- Mercedes-Benz projects the diesel-engine variant of the redesigned 2014 E-Class midsize sedan will achieve a 45-mpg highway fuel economy rating.
- The 2014 E250 Bluetec 4Matic goes on sale in September.
- Mercedes' all-new 2.1-liter four-cylinder turbodiesel is the first Mercedes-Benz four-cylinder diesel for the U.S. market in almost three decades.
ANN ARBOR, Michigan — The German luxury-vehicle makers do magnificent business with diesel engines in Europe and now they're quickly ratcheting up diesel's profile in the U.S. as aggressive new fuel-economy regulations loom.
The upside for consumers is a raft of new diesel-powered luxury models with potentially game-changing fuel economy — and perhaps precious little sacrifice in on-the-road performance.
Such is the case with Mercedes-Benz's diesel-powered version of the restyled and reengineered 2014 E-Class midsize sedan. The 2014 E250 Bluetec 4Matic, which goes on sale in September, reputedly will deliver a rather stupendous highway fuel economy rating of 45 mpg according to the company's "pretesting." What's more, the E250 Bluetec comes standard with all-wheel drive.
The 2014 E250 Bluetec is fitted with Mercedes' all-new 2.1-liter four-cylinder diesel — the first four-cylinder diesel the company has used in the U.S. in nearly 30 years. The new 2.1-liter diesel hit the U.S. with the 2013 GLK250 Bluetec 4Matic, which went on sale last month.
In the GLK250 Bluetec 4Matic, the 2.1-liter turbodiesel develops 200 horsepower and an almost incongruous 369 pound-feet of torque, while offering a fuel economy rating of 24 mpg in the city, 33 mpg on the highway and 28 mpg combined; behind it is the company's seven-speed automatic transmission. Those fuel economy figures easily place it at the top of the luxury compact crossover segment, where some competitors fall as much as 10 mpg in arrears to the diesel-engined GLK and the closest challenger is Audi's 2013 Q5 hybrid and its 24/30/26 ratings.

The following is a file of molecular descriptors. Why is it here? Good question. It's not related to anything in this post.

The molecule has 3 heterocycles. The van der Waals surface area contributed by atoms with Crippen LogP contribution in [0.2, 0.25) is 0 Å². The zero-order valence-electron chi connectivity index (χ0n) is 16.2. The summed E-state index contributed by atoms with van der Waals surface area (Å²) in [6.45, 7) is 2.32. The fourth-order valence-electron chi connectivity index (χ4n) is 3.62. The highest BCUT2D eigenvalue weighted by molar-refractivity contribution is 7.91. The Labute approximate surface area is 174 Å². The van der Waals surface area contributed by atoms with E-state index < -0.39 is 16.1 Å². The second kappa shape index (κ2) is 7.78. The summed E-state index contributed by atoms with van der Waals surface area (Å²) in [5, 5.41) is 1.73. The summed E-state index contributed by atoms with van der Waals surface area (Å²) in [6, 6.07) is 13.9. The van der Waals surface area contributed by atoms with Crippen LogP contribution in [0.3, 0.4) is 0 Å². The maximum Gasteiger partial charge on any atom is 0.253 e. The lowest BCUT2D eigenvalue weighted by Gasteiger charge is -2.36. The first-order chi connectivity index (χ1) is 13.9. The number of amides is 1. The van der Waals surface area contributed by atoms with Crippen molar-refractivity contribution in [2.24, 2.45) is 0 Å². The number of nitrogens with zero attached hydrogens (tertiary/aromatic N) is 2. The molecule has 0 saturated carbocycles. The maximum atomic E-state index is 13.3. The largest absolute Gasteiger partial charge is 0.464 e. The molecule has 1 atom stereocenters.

But a 45-mpg highway rating for the diesel-powered 2014 E-Class is even more likely to impact consideration for new-age diesels, as the figure comfortably beats the fuel economy for every other diesel-powered model — most markedly smaller than the midsize E-Class — in the Environmental Protection Agency's current database save one: the 2014 Chevrolet Cruze diesel, which is not yet on sale but already has been certified by the EPA at 46 mpg on the highway.
The 2.1-liter diesel four-cylinder as used in the E250 Bluetec 4Matic makes 195 hp, 5 hp less than in the GLK, but torque is the same at 369 lb-ft, which peaks from 1,600-1,800 rpm. The torque figure is a substantial 96 lb-ft healthier than the gasoline 3.5-liter V6 used in the 2014 E-Class.
Although Mercedes-Benz has yet to establish the official rating, at its projected 45 mpg on the highway, the 2014 E250 Bluetec 4Matic beats the 2.0-liter diesel 2013 Volkswagen Passat (43 mpg highway) and 2013 Jetta (42 mpg highway) and any number of smaller diesel-engine models, as well as most hybrids except for the Toyota Prius and Ford Fusion and C-Max hybrids.
When it goes on sale in September, the 2014 E250 Bluetec will replace the 2013 E350 Bluetec, which uses a 3.0-liter V6 turbodiesel that develops just 6 hp and 31 lb-ft of torque more than the new 2.1-liter four-cylinder diesel. And at fuel economy ratings of 22 mpg city and 32 mpg highway, the outgoing diesel V6 is markedly less efficient than its four-cylinder replacement.
Edmunds says: Big torque and a fat 45-mpg highway rating might help put the diesel engine on the map for an increasing number of luxury-car buyers.